The Business Edge Blog

August 2, 2010

How to Make a Profit – Part 2

It may sound silly, but many business owners forget that they are in business to make a profit.  That means making money! 

 In Part 1 of this two part series, I talked about what a Profit Plan is and why the time spent developing one is worthwhile.  If you want to re-read Part 1, click here…..

Once your Profit Plan is pulled together, the real fun starts.  As I said in Part 1, it’s critical to get others in your organization involved so they can help with the execution of the plan.

One of the most important areas for you to focus is the top line (projected sales).  What is everyone in your business doing to bring customers in?  A couple of ideas on how to keep yourself and your organization focused on driving sales into your business:

  1. Have a Clear (Written) Goal for the Number of New Customers:  You have a Profit Plan that shows the total sales in terms of dollars you’d like your organization to bring in.  Now let’s break it down into the number of customers required to reach that number.  If you are targeting $100,000 in new business this year, where will it come from?  From one customer, from 1,000 customers, or some other number?
  2. Break Marketing Activities Into Monthly & Weekly Buckets:  Marketing drives sales.  All you can manage is what you and your people do – activities.  You can not control who and when someone will actually buy your products and services.  Once you have the number of new customers identified to meet your sales goal, the BIG question is, “What marketing activities will put you in front of those prospective customers so you can reach your goal”?  Marketing activities fall into three categories:  i) Short-Term – referrals, cold calls, direct mail.  ii) Long-Term (networking, writing, strategic alliances, and iii) Passive – print advertising, web sites, promotional products.  Once you’ve identified the strategies that work best for your business, the next step is to put a weekly schedule into place to drive those activities.
  3. Meet Regularly to Track Progress:  With so much time and effort going into developing the Profit Plan, I’m amazed at how many people will put the plan in their desk drawer and not look at it again to measure their progress against the plan.  I recommend you and your marketing/sales team meet on a weekly basis to track the execution of the marketing plan.   Is everyone doing what they agreed to do?  Are things working as planned or do changes need to be made?  While it’s easy to justify skipping the meetings when you “get busy”, I strongly advise my clients to continue with the meetings to keep the momentum going.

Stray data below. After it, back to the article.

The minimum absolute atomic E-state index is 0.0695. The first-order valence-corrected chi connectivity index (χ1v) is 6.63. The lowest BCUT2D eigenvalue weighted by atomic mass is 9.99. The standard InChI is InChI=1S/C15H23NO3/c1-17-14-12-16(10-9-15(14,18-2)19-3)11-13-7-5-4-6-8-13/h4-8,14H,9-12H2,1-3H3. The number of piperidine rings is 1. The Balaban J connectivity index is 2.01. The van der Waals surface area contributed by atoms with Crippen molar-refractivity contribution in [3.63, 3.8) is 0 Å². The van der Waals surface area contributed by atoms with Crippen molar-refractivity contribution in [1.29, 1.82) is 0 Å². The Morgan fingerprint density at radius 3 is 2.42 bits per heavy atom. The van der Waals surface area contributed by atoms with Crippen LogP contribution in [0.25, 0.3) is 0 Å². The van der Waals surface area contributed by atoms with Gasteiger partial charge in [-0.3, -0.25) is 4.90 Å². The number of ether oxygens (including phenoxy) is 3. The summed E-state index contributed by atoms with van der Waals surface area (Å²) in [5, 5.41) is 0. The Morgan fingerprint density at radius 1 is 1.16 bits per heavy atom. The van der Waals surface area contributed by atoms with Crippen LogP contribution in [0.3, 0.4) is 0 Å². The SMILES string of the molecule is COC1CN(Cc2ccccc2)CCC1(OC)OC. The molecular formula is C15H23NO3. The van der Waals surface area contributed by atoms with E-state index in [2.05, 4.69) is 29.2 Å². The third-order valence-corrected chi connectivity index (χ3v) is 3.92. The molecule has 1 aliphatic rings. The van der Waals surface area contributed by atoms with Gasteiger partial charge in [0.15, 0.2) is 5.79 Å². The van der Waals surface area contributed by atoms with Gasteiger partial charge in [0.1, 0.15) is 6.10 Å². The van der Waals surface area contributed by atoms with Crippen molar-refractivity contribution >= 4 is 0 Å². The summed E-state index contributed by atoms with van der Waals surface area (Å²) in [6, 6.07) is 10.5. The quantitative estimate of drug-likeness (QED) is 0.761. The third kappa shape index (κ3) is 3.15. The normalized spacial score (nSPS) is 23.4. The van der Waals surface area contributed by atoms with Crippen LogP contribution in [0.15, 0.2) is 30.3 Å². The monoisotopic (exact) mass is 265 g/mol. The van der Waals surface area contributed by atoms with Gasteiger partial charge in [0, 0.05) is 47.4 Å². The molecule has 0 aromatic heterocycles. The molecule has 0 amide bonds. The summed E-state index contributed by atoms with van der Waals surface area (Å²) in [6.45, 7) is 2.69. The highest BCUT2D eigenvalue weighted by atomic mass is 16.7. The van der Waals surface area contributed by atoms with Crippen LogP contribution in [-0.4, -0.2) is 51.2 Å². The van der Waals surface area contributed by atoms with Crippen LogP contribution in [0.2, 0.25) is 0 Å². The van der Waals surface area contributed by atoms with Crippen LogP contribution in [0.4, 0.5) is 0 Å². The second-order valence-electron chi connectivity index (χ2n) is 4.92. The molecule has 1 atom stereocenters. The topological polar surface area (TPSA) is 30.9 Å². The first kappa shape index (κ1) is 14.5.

4. Adjust the Plan Sooner Than Later:  Things almost never go as planned.  The biggest benefit of having a Profit Plan is to ensure that all the right discussions are happening within your organization and that all your key team members know what needs to be done.  Once you and your team get used to having the Plan, you’ll find yourself constantly tweaking the execution of the plan by what happens throughout the year.  If you get a fabulous response to a promotion that you had planned to only run occasionally, why wouldn’t you want to increase the number of times you plan on running it?

 

This discussion provides a framework for how to drive the top line of your Profit Plan.  Understanding that a plan needs to be constantly tweaked and challenged during execution is key to making a profit in your business.

Assignment:  Establish your top line goal for projected sales.  How many new customers will it take to reach the new sales volume?  Define weekly and monthly marketing activities you’ll do to attract those new customers:  Short-term, Long-term, Passive and Active.

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